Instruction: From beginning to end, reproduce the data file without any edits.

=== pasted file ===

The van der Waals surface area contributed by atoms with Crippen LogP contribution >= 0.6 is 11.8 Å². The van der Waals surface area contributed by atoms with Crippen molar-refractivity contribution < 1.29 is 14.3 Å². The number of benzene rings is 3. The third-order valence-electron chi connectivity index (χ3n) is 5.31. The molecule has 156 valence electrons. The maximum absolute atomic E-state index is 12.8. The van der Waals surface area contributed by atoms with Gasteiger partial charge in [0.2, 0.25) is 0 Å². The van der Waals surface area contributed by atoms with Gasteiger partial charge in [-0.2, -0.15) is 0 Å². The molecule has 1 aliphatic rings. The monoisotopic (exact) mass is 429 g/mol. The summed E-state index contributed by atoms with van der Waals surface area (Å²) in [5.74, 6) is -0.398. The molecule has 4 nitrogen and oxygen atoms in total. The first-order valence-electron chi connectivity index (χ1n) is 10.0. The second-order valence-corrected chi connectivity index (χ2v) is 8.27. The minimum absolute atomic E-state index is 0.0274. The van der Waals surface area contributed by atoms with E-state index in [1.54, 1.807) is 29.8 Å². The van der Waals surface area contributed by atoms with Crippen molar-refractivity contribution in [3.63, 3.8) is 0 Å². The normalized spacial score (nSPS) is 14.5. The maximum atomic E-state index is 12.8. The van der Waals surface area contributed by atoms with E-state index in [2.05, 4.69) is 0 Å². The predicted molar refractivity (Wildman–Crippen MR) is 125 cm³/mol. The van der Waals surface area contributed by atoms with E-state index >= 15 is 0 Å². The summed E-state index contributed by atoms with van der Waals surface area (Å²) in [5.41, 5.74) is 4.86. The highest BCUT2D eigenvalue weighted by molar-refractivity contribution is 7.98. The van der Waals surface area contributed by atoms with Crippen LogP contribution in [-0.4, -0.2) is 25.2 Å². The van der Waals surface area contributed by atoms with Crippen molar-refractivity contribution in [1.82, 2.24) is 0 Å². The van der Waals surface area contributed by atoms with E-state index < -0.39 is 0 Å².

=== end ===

The van der Waals surface area contributed by atoms with Crippen LogP contribution >= 0.6 is 11.8 Å². The van der Waals surface area contributed by atoms with Crippen molar-refractivity contribution < 1.29 is 14.3 Å². The number of benzene rings is 3. The third-order valence-electron chi connectivity index (χ3n) is 5.31. The molecule has 156 valence electrons. The maximum absolute atomic E-state index is 12.8. The van der Waals surface area contributed by atoms with Gasteiger partial charge in [0.2, 0.25) is 0 Å². The van der Waals surface area contributed by atoms with Gasteiger partial charge in [-0.2, -0.15) is 0 Å². The molecule has 1 aliphatic rings. The monoisotopic (exact) mass is 429 g/mol. The summed E-state index contributed by atoms with van der Waals surface area (Å²) in [5.74, 6) is -0.398. The molecule has 4 nitrogen and oxygen atoms in total. The first-order valence-electron chi connectivity index (χ1n) is 10.0. The second-order valence-corrected chi connectivity index (χ2v) is 8.27. The minimum absolute atomic E-state index is 0.0274. The van der Waals surface area contributed by atoms with E-state index in [1.54, 1.807) is 29.8 Å². The van der Waals surface area contributed by atoms with Crippen molar-refractivity contribution in [3.63, 3.8) is 0 Å². The normalized spacial score (nSPS) is 14.5. The maximum atomic E-state index is 12.8. The van der Waals surface area contributed by atoms with E-state index in [2.05, 4.69) is 0 Å². The predicted molar refractivity (Wildman–Crippen MR) is 125 cm³/mol. The van der Waals surface area contributed by atoms with E-state index >= 15 is 0 Å². The summed E-state index contributed by atoms with van der Waals surface area (Å²) in [5.41, 5.74) is 4.86. The highest BCUT2D eigenvalue weighted by molar-refractivity contribution is 7.98. The van der Waals surface area contributed by atoms with Crippen LogP contribution in [-0.4, -0.2) is 25.2 Å². The van der Waals surface area contributed by atoms with Crippen molar-refractivity contribution in [1.82, 2.24) is 0 Å². The van der Waals surface area contributed by atoms with E-state index < -0.39 is 0 Å².